I have seen some people that have, but they really aren't the norm and people usually do disclose them.

      Delete
  17. The worst thing i'm getting emails from well-known house hold brands, on your bike mate! I just reply 'i'd rather have a press release thanks.'

    The worst thing is one big high-street store is pinging out the same email to every single one of y blogger friends inbox, when will they realise it isnt working?


    ReplyDelete
  18. Hmmm...I don't think I've received any emails like this. I don't think a lot of people view me as a blogger so perhaps that's what it is. I had a couple of similar emails on my skiing website offering guest posts - to which I aimed and fired the delete button - I write my skiing content unless it's damned good advice or from a pro and since it gets 25k uniques over winter - it's advertising rates or nothing.

    hope this dies out as it sounds a silly practice. Send the product for review or pay the rates. That's how I see it.

    ReplyDelete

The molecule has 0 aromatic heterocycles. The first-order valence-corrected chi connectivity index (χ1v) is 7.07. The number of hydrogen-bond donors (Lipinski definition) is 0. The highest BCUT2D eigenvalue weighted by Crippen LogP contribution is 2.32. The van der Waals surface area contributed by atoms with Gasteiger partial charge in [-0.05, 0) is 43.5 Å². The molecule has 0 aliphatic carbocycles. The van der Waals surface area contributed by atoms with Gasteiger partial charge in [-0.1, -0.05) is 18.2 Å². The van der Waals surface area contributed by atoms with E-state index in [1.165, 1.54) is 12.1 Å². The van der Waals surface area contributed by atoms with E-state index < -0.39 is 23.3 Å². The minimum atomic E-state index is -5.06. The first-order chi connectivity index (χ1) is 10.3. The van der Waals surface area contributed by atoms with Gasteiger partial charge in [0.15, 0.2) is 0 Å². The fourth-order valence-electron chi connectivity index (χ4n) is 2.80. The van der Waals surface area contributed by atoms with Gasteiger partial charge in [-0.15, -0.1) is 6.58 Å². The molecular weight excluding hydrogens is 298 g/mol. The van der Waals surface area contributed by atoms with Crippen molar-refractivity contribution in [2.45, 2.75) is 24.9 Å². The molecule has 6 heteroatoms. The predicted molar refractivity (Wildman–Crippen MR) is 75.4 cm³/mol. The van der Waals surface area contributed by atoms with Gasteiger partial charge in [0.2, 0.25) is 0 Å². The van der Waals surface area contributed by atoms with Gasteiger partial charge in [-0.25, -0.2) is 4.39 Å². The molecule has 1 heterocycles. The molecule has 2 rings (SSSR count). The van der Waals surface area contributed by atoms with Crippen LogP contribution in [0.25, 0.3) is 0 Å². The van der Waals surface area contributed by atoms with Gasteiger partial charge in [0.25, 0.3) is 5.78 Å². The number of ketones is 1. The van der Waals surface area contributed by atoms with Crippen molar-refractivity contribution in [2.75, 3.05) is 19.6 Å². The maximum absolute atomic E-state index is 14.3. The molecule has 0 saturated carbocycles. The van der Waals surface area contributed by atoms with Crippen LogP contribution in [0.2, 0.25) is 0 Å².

Replies
    1. Oh god damned! Spoke too soon - just got one! lol

      I don't mind doing reciprocal links - but they have to put a link to my site with my choice of anchor text. That way we do both benefit - I'm not creating a post for it but happy to put them in a basic links page.

      Delete
  19. I have just read this blog post out to “mother” who howled with laughter as she enjoys ripping the said idiots apart on email someday’s or getting them twisted in knots and then saying we never volunteer for anything- maybe judging by the remarks we should form a group “no pay no play” and group email all these idiots – we love the social media expert emails where the signature has Social Media Guru/ Wizard etc which is probably shorthand for knobhead …….